He gave us 24 plays in total and it has been my great joy to work on at least seven of them to date. In addition, he wrote two short story collections, as well as three unpublished and eight published adaptations, mostly from Ibsen, Chekhov and Turgenev. It is a formidable body of work as rich as it is varied. With deep connections on both sides of the Border, which the Leader mentioned earlier, he was preoccupied with aspects of dualism, divided loyalties, tensions between fathers and sons, the two languages and the island's two political states. In "Philadelphia, Here I Come!", which is a play about exile Senator Paschal Mooney mentioned, it is about fathers and sons but is both a cultural touchstone and an astonishing statement of intent from Brian, just three plays into his career. He split the theatrical atom when he created Gar Public and Gar Private. The play demonstrated Brian's masterful understanding of the unique potential of the theatrical form. It also showcased his great humour side by side with a nostalgic crushing melancholy.
In an extraordinary golden period of creativity in the late 1970s and early 1980s, Brian wrote "Aristocrats", "Faith Healer" and "Translations". In 1979, "Faith Healer" had its world premiere. The play's dedication, which I love, reads "For Anne, again" and for me, it is his masterwork. It is a personal favourite and is a play to which I have returned throughout my own life and work. One is presented with one story recounted by three tellers, unreliable narrators all. Each has his or her own particular recollection told through monologue. In its most basic reading, it is an extraordinary meditation on the distortions of memory. For artists, it is a searing self-portrait, a complex metaphor of the artist with a gift over which he or she has no control and the consequences for those around that artist. When Frank asks "Am I a con man?", we feel as though Friel is talking directly to us. Frank continues:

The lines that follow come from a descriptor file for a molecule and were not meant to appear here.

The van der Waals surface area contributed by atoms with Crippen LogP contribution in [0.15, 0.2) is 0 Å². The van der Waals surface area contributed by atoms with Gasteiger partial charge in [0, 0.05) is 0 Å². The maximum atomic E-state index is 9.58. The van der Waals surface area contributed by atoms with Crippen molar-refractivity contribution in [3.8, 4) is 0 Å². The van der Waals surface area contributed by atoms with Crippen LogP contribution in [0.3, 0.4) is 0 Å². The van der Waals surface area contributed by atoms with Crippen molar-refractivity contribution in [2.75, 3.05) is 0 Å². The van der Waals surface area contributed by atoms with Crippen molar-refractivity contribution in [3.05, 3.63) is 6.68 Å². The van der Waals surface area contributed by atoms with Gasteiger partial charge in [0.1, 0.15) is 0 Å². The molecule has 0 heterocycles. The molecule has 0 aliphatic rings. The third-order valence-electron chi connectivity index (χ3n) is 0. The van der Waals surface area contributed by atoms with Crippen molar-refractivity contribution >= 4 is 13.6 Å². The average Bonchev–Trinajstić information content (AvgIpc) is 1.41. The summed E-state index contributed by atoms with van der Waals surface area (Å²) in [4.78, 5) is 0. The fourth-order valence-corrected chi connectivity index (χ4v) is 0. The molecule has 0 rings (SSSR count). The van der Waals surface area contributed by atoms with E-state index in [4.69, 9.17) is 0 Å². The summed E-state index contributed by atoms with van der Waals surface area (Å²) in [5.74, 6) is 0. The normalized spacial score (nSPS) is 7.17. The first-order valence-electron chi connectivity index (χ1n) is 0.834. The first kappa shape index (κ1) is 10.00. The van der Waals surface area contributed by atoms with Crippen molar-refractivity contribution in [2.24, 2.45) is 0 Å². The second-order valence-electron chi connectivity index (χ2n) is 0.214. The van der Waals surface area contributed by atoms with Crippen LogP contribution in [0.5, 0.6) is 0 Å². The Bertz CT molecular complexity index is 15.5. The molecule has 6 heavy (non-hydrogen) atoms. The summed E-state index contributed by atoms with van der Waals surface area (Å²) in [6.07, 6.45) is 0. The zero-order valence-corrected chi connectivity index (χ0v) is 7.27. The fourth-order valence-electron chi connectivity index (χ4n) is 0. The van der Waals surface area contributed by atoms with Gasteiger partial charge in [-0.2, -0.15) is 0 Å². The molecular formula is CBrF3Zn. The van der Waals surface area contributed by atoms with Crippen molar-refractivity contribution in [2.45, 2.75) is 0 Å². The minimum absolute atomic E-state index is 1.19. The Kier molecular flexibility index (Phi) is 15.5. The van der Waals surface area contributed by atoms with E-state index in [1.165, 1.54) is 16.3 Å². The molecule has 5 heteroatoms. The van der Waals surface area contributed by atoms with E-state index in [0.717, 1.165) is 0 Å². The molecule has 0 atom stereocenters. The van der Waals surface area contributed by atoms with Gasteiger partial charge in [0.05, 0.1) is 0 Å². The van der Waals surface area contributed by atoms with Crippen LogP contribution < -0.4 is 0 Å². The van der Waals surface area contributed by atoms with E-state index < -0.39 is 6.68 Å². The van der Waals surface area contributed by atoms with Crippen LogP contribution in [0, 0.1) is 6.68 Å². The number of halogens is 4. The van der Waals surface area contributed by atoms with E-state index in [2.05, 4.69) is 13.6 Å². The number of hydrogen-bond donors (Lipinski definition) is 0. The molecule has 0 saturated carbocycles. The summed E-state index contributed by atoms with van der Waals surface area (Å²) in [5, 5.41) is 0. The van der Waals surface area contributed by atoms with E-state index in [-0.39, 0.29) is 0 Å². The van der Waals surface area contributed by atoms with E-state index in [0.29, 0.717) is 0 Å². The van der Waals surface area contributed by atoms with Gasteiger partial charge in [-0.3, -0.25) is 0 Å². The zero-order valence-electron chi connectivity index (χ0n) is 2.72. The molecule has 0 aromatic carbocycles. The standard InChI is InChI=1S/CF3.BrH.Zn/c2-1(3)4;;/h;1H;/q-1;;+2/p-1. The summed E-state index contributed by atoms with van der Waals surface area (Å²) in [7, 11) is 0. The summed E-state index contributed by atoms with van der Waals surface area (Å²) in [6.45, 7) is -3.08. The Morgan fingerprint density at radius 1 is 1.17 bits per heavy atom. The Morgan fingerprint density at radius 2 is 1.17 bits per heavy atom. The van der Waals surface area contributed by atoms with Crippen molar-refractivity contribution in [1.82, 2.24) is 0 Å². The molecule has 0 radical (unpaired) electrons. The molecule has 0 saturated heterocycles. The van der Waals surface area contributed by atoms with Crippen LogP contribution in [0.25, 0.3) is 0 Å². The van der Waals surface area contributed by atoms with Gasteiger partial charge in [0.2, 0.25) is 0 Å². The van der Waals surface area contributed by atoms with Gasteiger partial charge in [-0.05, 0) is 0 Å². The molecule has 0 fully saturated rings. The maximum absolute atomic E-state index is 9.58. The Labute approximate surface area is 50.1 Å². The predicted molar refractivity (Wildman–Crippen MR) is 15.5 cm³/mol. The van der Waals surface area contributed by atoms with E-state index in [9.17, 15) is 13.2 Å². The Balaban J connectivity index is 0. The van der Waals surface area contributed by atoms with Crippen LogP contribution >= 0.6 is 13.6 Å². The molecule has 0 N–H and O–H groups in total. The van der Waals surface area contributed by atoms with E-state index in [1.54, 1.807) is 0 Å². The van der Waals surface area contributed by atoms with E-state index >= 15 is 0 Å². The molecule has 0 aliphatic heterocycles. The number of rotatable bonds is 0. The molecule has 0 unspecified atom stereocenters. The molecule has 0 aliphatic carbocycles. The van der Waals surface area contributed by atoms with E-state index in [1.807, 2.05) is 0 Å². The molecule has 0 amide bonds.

Was it all chance? – or skill? – or illusion? – or delusion? Precisely what power did I possess? – Could I summon it? When and how?
These are the abiding questions of all artists. He is asking others to have faith in him, but it is hardest to have faith in oneself.
The play "Translations", which premiered at the historic Guildhall in Derry in September 1980, was written to launch Field Day Theatre Company. Field Day's mission was to tour Ireland, North and South, and it was founded as the cultural and intellectual response to the political crisis in Northern Ireland. Brian, together with Stephen Rea and others, set out to create a space, a fifth province, whose art would transcend the borders of the political reality. Friel made the inspired choice to have all characters, Irish and English-speaking, speak the English text even though on stage, the characters cannot comprehend one another. It takes a true master to wield language so beautifully and so deftly while convincing us of its utter inadequacies.